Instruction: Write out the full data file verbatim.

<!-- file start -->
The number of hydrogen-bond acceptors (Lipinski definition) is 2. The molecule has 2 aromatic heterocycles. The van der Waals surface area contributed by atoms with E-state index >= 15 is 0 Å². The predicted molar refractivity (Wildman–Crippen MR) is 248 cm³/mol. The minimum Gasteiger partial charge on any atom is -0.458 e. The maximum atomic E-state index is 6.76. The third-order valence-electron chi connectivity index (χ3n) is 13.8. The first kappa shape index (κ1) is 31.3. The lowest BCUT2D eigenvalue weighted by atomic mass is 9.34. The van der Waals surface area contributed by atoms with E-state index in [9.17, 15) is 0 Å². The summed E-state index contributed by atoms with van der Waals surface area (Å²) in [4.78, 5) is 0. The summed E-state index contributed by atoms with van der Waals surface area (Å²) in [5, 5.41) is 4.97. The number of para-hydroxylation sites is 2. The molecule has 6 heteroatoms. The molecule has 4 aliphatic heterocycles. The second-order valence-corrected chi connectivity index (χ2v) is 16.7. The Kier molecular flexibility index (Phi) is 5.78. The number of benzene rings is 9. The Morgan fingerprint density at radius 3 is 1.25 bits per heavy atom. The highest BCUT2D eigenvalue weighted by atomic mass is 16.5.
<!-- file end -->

The number of hydrogen-bond acceptors (Lipinski definition) is 2. The molecule has 2 aromatic heterocycles. The van der Waals surface area contributed by atoms with E-state index >= 15 is 0 Å². The predicted molar refractivity (Wildman–Crippen MR) is 248 cm³/mol. The minimum Gasteiger partial charge on any atom is -0.458 e. The maximum atomic E-state index is 6.76. The third-order valence-electron chi connectivity index (χ3n) is 13.8. The first kappa shape index (κ1) is 31.3. The lowest BCUT2D eigenvalue weighted by atomic mass is 9.34. The van der Waals surface area contributed by atoms with E-state index in [9.17, 15) is 0 Å². The summed E-state index contributed by atoms with van der Waals surface area (Å²) in [4.78, 5) is 0. The summed E-state index contributed by atoms with van der Waals surface area (Å²) in [5, 5.41) is 4.97. The number of para-hydroxylation sites is 2. The molecule has 6 heteroatoms. The molecule has 4 aliphatic heterocycles. The second-order valence-corrected chi connectivity index (χ2v) is 16.7. The Kier molecular flexibility index (Phi) is 5.78. The number of benzene rings is 9. The Morgan fingerprint density at radius 3 is 1.25 bits per heavy atom. The highest BCUT2D eigenvalue weighted by atomic mass is 16.5.